Getting involved in YASU is what finally brings me to Tip #3:  Get up and Get Moving! Cancer showed me that with the support of my YASU and Hair Peace families, I CAN exercise again, even if it looks completely different than what I was used to. No more doing pull-ups on the machine, lifting weights, being around other people at the gym or working my arms on weight machines because wait-it gets better- now I had a port which limited my mobility and my immunity was shot to hell- so movement needed to be slow and steady.

I told myself that being in remission meant that I needed to do something to change the last part of my life, being physically active, which was something I struggled with even pre-cancer. I have never liked sweating and most certainly did not enjoy running. That led to my grand idea of running a 5K everyday in the month of May.  The 3.1 miles of a 5K were significant to me being a Stage 3 cancer survivor and the thought of running again was a goal I decided upon having revisited the distant memories of hobbling down the block holding onto my dad’s arm for dear life, afraid to fall flat on my face on even the slightest of inclines.

It all started the afternoon in April I finally downloaded the fitness app on my I-phone. Walking one mile, turned into two miles turned into 3.1 miles and before the end of April I could run half of a mile without stopping. It was then that I contacted Stephanie Scoletti, the president and boss-lady founder of YASU to tell her that not only did I plan on running a 5K everyday in May, but that I planned to wear the name of cancer survivor on every run to dedicate my workout to and raise funding and awareness for our little corner of the world in Western PA.

And believe it or not, the same girl who could barely stumble twenty yards down the street, who was as strong as a sheet of paper in a hurricane, built up to running the whole 3.1 miles on May 31, 2020 finishing a month-long journey of eating clean, taking care of the demons within and worked out 31 days in a row without stopping to prove that I was capable of doing what I put my mind to. Crossing the “finish line”, which happened to be an un-rolled stretch of painter’s tape, while hearing the cheers of those I love mingled with the ringing of a cowbell meant that I had arrived. I had made it. I had learned three things that cancer CAN do- it can make you stronger, it can get you connected and it can give you a better version of yourself if you let it.  My support group turned into a small group of ladies who held me accountable by also staying physically active, checking in and sending encouragement for 31 days in a row.  Names of people I had met, names of people I had only connected with via social media, names of relatives of some of my closest friends pushed me to run faster and train harder because not one cancer survivor was un-important to me. The sign I wore bearing their name and diagnosis pushed me outside to run during a typical Pittsburgh May, one weekend it was 90, one weekend it snowed and often it rained like cats and dogs.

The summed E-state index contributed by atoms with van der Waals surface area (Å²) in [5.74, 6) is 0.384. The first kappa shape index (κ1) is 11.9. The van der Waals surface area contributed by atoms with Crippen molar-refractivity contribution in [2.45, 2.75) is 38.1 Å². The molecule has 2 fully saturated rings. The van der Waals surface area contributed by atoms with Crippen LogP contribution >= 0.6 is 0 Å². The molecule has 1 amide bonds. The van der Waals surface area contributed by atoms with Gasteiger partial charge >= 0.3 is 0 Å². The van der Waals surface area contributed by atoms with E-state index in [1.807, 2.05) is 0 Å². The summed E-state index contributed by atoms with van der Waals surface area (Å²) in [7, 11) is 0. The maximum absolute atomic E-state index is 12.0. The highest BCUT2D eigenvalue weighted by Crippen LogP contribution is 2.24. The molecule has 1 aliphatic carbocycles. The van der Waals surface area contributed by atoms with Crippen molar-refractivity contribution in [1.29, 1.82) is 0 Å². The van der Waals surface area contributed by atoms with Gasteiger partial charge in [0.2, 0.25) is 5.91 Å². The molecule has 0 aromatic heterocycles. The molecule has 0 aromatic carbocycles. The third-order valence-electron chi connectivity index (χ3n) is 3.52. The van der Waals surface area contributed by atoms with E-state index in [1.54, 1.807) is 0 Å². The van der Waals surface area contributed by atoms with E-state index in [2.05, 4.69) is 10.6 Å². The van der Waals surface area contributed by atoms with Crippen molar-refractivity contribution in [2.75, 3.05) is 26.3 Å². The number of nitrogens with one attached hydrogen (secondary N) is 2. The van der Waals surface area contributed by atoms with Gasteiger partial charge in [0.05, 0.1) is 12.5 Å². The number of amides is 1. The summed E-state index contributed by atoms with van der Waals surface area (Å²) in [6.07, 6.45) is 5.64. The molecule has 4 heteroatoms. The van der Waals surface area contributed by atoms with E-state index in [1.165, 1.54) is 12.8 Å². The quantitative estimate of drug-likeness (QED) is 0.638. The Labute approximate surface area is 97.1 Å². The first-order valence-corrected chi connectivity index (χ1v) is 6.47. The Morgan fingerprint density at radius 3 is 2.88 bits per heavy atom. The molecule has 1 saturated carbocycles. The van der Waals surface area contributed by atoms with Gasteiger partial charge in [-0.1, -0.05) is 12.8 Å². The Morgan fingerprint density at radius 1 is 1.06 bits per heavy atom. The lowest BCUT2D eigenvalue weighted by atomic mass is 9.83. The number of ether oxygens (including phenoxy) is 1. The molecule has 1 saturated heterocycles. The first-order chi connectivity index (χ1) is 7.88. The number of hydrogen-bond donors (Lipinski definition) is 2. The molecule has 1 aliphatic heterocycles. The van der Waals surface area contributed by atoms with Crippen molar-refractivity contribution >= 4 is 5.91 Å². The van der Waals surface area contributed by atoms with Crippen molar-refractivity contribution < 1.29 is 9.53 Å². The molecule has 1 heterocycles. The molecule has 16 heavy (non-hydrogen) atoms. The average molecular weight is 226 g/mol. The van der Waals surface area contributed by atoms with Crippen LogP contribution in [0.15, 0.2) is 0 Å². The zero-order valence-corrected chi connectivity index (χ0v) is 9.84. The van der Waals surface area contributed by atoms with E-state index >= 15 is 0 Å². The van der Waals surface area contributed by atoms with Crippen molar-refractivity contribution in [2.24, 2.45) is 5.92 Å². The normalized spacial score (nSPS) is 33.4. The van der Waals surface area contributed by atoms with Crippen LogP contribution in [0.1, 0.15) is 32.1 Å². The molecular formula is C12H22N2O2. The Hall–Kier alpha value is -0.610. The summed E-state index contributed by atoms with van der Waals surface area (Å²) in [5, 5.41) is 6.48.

If I can leave you with one word of advice-getting into shape and getting “healthy” after cancer is just not eating right. It’s just not finding help when you need someone to talk to. And it’s not just exercising and working out slowly-it’s all three. The road to better health is paved with food that will fuel your body and boost healing, supportive friends who understand what you’re going through, small periods of movement that leave you feeling energized and a bit of ice cream with chocolate syrup mixed in from time to time.

Overall wellness is attainable post-cancer. If I can do it, I KNOW YOU CAN TOO!

Love and positive vibes,


This article was in our September 2020 Magazine – Click Here to view that issue!

All of the posts written for Elephants and Tea are contributed by patients, survivors, caregivers and loved ones dealing with cancer.  If you have a story or experience you would like to share with the cancer community we would love to hear from you!  Please submit your idea at